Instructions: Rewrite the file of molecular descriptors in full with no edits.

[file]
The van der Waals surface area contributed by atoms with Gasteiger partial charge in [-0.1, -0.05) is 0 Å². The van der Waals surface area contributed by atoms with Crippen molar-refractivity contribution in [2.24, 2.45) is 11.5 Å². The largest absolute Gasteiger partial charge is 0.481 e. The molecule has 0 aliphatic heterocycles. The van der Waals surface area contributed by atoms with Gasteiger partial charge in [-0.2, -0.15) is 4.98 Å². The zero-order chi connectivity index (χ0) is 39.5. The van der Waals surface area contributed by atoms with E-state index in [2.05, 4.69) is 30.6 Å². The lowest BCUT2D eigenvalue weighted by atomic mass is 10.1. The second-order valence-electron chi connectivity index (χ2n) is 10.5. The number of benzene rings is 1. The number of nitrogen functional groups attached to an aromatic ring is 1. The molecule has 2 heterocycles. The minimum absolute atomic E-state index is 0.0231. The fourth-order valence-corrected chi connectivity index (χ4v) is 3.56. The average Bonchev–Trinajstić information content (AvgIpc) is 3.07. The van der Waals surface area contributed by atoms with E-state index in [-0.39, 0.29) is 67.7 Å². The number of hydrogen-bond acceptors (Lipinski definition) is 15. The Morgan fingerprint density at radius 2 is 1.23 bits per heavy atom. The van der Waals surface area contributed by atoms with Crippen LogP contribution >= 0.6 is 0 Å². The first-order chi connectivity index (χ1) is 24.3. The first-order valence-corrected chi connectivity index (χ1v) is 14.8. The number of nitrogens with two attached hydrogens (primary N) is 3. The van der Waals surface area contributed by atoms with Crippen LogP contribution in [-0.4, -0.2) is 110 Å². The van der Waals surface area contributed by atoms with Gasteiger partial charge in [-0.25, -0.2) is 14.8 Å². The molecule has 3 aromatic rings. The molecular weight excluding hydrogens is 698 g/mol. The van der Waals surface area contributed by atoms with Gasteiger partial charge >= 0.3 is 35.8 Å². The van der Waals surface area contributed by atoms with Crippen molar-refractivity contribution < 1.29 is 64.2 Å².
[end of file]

The van der Waals surface area contributed by atoms with Gasteiger partial charge in [-0.1, -0.05) is 0 Å². The van der Waals surface area contributed by atoms with Crippen molar-refractivity contribution in [2.24, 2.45) is 11.5 Å². The largest absolute Gasteiger partial charge is 0.481 e. The molecule has 0 aliphatic heterocycles. The van der Waals surface area contributed by atoms with Gasteiger partial charge in [-0.2, -0.15) is 4.98 Å². The zero-order chi connectivity index (χ0) is 39.5. The van der Waals surface area contributed by atoms with E-state index in [2.05, 4.69) is 30.6 Å². The lowest BCUT2D eigenvalue weighted by atomic mass is 10.1. The second-order valence-electron chi connectivity index (χ2n) is 10.5. The number of benzene rings is 1. The number of nitrogen functional groups attached to an aromatic ring is 1. The molecule has 2 heterocycles. The minimum absolute atomic E-state index is 0.0231. The fourth-order valence-corrected chi connectivity index (χ4v) is 3.56. The average Bonchev–Trinajstić information content (AvgIpc) is 3.07. The van der Waals surface area contributed by atoms with E-state index in [-0.39, 0.29) is 67.7 Å². The number of hydrogen-bond acceptors (Lipinski definition) is 15. The Morgan fingerprint density at radius 2 is 1.23 bits per heavy atom. The van der Waals surface area contributed by atoms with Crippen LogP contribution >= 0.6 is 0 Å². The first-order chi connectivity index (χ1) is 24.3. The first-order valence-corrected chi connectivity index (χ1v) is 14.8. The number of nitrogens with two attached hydrogens (primary N) is 3. The van der Waals surface area contributed by atoms with Crippen LogP contribution in [-0.4, -0.2) is 110 Å². The van der Waals surface area contributed by atoms with Gasteiger partial charge in [-0.25, -0.2) is 14.8 Å². The molecule has 3 aromatic rings. The molecular weight excluding hydrogens is 698 g/mol. The van der Waals surface area contributed by atoms with Gasteiger partial charge >= 0.3 is 35.8 Å². The van der Waals surface area contributed by atoms with Crippen molar-refractivity contribution < 1.29 is 64.2 Å².